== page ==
A new gene therapy in the fight against gliomas
A natural cellular mechanism could help to overcome one of the biggest challenges for gene therapy. This is thanks to exosomes, vesicles filled with liquid secreted by cells to communicate and exchange information with other cells.
Researchers at the University of Ohio have discovered how to transform human cells into small "factories" capable of producing exosomes that already contain the therapeutic gene and are ready for infusion in patients.
Why exactly the exosomes? First of all because they are bio-compatible. Our body produces them in large quantities and the immune system does see them as enemies. Thanks to this important pass, exosomes can deliver their load to destination, as they can be programmed to reach any target organ or tissue. And precisely because they are part of a physiological cellular signaling mechanism, they cannot be stopped, not even by the blood-brain barrier. Located between the brain and the bloodstream, it protects the brain tissue from the toxic elements present in the blood and allows only the passage of nutrients and other substances necessary for metabolic functions. But it is also unfortunately impermeable to most drugs.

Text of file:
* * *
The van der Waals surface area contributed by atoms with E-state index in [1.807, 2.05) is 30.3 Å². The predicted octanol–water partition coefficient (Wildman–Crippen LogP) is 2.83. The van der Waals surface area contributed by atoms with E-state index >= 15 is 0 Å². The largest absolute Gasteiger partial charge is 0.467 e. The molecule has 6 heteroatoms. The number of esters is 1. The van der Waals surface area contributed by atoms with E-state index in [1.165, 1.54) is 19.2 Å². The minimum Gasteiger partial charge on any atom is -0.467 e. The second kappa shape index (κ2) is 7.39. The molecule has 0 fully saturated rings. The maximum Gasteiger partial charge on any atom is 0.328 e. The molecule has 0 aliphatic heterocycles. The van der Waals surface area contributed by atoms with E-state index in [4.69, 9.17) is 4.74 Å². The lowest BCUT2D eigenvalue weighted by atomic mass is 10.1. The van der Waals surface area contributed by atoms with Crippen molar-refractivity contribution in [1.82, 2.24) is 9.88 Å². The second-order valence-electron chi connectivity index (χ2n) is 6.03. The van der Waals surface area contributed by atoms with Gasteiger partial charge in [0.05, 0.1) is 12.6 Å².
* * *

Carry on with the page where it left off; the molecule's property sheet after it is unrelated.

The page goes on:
For this reason, US researchers wanted to test their experimental therapy on a glioma model, which constitutes 80% of malignant brain tumors in humans. Glioma can develop in any district of the central nervous system and represent one of the biggest challenges for oncology. For this type of tumor, surgery is mainly used, followed by chemotherapy and radiotherapy. But in the meantime, research is experimenting with new treatments: cellular and gene therapies or immunotherapy, which have already yielded good results on other types of tumors, could also represent an alternative against brain tumors, although studies are still preliminary.
Ohio researchers have used a gene called PTEN, which is an onco-suppressor andcounteracts tumor progression. The goal of the scientists was to exploit the properties of exosomes to transfer PTEN into glioma cells in quantities that "turn off" the mechanisms underlying tumor growth. But first they needed to insert the genetic material into the exosomes.
They used a technique called "cell nano-poration. They bombarded human cells of mesenchymal origin (those that make up fat) with large quantities of the gene of interest, following an electrical stimulus to encourage its internalization. The cells, the researchers write, were "forced to ingest" too much DNA, and in response they rejected it, expelling the excess genetic material into a "garbage bag". "The trash bag full of DNA that they throw out is the exosome - explains L. James Lee, senior author of the study - what is expelled from the cell is basically our drug!".
With this innovative strategy, still in the experimental phase, the researchers actually reduced tumor growth and prolonged the survival of mice with glioma. But since exosomes have free access to the brain, the same method could also be used to treat neurological diseases, such as Parkinson's or Alzheimer's.